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Austin College Mourns the Passing of Legendary Coach Larry Kramer

Austin College Mourns the Passing of Legendary Coach Larry Kramer

Larry Kramer, the legendary former Austin College football coach who guided the Kangaroos to the 1981 NAIA National Championship, has passed away at the age of 71. Kramer was a beloved figure in the Austin College community, having helmed the 'Roos from 1973-1982.

Kramer came to Austin College following a two year stint at Southern Oregon, and compiled a record of 50-43-6 in Sherman. His 50 wins are still the second highest win total of any head football coach in Austin College history. During the historic 1981 season, Kramer led the 'Roos to a record of 11-1-1, and over his final four seasons in Sherman he compiled a record of 35-7-1. He was named the Texas Intercollegiate Athletic Association Coach of the Year in both 1979 and 1981.

A fierce but humble competitor and coach, Kramer was quick to credit his players above himself for the success on the field, saying of his 1981 championship team, "Those kids made a heck of a coach out of me." Kramer was the runner-up for the NAIA National Coach of the Year that season.

Kramer left Austin College to take the head coaching position at Emporia State University in Kansas, where he coached from 1983-1994 and compiled a record of 71-54-0. While at Emporia State, Kramer coached his team to an appearance in the 1989 NAIA National Championship game.

Over the course of his 28 year career as a head coach, he amassed a record of 127-120-5, and finished out his career as an assistant coach working with the offensive line under Bill Snyder at Kansas State from 1995-1997. Snyder had previously served as an assistant to Kramer at Austin College in 1974 and 1975.

In addition to his outstanding coaching career, Kramer was a standout football player at the University of Nebraska, where he played left tackle as a member of the "Fearsome Foursome" and earned numerous accolades during his career. As an illustration of how dominant he was on the offensive line, in 1964 Kramer was the only consensus Kodak All-American on a team that also included NFL Hall of Famers Gale Sayers and Dick Butkus.

Kramer was drafted by the Baltimore Colts prior to his senior season at Nebraska, and later signed a free agent contract with the Minnesota Vikings before moving into the world of coaching at McCook Junior College from 1966-1970, and then taking on the head coaching job at Southern Oregon from 1970-1972.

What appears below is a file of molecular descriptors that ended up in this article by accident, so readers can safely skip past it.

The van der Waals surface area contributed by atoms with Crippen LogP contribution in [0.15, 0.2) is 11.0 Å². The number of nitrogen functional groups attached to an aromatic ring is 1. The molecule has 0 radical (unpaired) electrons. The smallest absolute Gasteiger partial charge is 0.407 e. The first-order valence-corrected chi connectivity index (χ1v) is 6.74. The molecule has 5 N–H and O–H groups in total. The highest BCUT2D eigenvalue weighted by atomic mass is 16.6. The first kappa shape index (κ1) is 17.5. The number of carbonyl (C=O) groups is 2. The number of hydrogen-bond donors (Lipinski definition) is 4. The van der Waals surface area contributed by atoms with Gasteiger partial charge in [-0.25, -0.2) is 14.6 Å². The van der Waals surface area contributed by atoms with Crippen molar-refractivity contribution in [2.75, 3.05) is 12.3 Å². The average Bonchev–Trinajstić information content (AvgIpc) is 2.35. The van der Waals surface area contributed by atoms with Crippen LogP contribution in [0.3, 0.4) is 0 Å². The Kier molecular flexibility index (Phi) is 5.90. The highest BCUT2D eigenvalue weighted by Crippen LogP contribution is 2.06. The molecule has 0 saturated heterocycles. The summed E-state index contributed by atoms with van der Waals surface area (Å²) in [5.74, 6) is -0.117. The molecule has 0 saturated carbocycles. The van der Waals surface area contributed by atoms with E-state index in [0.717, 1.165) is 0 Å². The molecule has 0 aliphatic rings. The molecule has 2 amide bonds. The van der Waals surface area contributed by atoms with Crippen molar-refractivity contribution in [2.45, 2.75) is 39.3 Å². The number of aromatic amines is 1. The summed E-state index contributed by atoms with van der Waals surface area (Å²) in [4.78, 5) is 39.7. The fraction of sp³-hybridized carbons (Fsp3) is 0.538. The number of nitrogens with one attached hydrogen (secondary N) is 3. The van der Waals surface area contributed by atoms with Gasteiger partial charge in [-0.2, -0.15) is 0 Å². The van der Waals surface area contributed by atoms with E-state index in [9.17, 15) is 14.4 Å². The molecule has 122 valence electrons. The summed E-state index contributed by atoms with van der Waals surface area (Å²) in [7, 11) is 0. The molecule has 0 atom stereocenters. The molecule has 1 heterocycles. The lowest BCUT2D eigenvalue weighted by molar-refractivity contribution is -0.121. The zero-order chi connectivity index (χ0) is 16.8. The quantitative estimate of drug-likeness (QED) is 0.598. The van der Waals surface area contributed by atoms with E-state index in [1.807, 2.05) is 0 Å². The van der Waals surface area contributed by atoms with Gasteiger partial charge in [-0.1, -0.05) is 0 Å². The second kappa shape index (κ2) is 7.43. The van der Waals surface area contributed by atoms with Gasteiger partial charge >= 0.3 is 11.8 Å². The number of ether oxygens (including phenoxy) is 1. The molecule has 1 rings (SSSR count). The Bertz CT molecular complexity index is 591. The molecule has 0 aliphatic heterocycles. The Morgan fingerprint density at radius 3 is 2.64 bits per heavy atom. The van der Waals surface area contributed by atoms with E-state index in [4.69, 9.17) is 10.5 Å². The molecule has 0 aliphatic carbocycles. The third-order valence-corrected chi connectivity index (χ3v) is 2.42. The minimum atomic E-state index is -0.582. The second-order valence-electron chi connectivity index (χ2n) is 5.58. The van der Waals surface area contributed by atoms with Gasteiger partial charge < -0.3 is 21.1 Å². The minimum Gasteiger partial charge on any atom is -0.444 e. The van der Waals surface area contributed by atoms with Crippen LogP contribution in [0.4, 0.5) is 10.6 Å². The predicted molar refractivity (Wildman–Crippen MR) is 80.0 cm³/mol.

In 2003, Austin College honored Kramer as the seventh recipient of the prestigious Coach Joe Spencer Award for Meritorious Service and Lifetime Achievement in recognition of his outstanding achievements both on and off the field.

The Austin College community is greatly saddened by Coach Kramer's passing, and extends its deepest sympathies to the family of this Kangaroo legend.

UPDATE: Visitation will be held on Saturday, February 1 at 1:00 p.m. at the First United Methodist Church in Emporia, Kansas with the funeral to follow at 2:00 p.m. There will be a celebration immediately following the funeral with the venue to be announced within the next few days. The family and those close to Coach Kramer would like to keep the dress informal. The family would like former players or coaches who played for or worked with Coach Kramer to wear their team colors, with jerseys or clothing with team logos preferable, to celebrate his legacy on the football field.

There is currently some discussion about a memorial service to be held in Sherman at a later date.

Austin College athletic teams participate as a member of the NCAA Division III and the Southern Collegiate Athletic Conference.

About Austin College

Austin College is a leading national independent liberal arts college located north of Dallas in Sherman, Texas. Founded in 1849, making it the oldest institution of higher education in Texas operating under original charter and name, the college is related by covenant to the Presbyterian Church (USA). Recognized nationally for academic excellence in the areas of international education, pre-professional training, and leadership studies, Austin College is one of 40 schools profiled in Loren Pope's influential book Colleges that Change Lives.